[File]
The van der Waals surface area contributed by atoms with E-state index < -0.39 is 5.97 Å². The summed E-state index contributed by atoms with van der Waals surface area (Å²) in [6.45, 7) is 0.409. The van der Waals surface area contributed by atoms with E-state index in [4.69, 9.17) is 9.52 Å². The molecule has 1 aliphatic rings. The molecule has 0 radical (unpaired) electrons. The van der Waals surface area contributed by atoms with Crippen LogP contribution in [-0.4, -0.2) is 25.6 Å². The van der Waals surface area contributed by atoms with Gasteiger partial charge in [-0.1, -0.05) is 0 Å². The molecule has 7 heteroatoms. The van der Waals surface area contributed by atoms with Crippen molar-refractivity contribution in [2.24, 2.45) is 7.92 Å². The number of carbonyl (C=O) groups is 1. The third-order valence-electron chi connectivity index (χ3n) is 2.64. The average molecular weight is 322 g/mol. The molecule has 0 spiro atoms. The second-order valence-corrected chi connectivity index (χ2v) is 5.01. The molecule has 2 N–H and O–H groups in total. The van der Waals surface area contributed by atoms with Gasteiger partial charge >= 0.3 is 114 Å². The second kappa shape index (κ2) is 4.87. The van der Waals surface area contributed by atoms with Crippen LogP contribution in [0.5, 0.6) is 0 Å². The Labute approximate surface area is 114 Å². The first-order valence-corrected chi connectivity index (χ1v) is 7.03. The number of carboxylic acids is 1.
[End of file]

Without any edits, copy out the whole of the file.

The van der Waals surface area contributed by atoms with E-state index < -0.39 is 5.97 Å². The summed E-state index contributed by atoms with van der Waals surface area (Å²) in [6.45, 7) is 0.409. The van der Waals surface area contributed by atoms with E-state index in [4.69, 9.17) is 9.52 Å². The molecule has 1 aliphatic rings. The molecule has 0 radical (unpaired) electrons. The van der Waals surface area contributed by atoms with Crippen LogP contribution in [-0.4, -0.2) is 25.6 Å². The van der Waals surface area contributed by atoms with Gasteiger partial charge in [-0.1, -0.05) is 0 Å². The molecule has 7 heteroatoms. The van der Waals surface area contributed by atoms with Crippen molar-refractivity contribution in [2.24, 2.45) is 7.92 Å². The number of carbonyl (C=O) groups is 1. The third-order valence-electron chi connectivity index (χ3n) is 2.64. The average molecular weight is 322 g/mol. The molecule has 0 spiro atoms. The second-order valence-corrected chi connectivity index (χ2v) is 5.01. The molecule has 2 N–H and O–H groups in total. The van der Waals surface area contributed by atoms with Gasteiger partial charge >= 0.3 is 114 Å². The second kappa shape index (κ2) is 4.87. The van der Waals surface area contributed by atoms with Crippen LogP contribution in [0.5, 0.6) is 0 Å². The Labute approximate surface area is 114 Å². The first-order valence-corrected chi connectivity index (χ1v) is 7.03. The number of carboxylic acids is 1.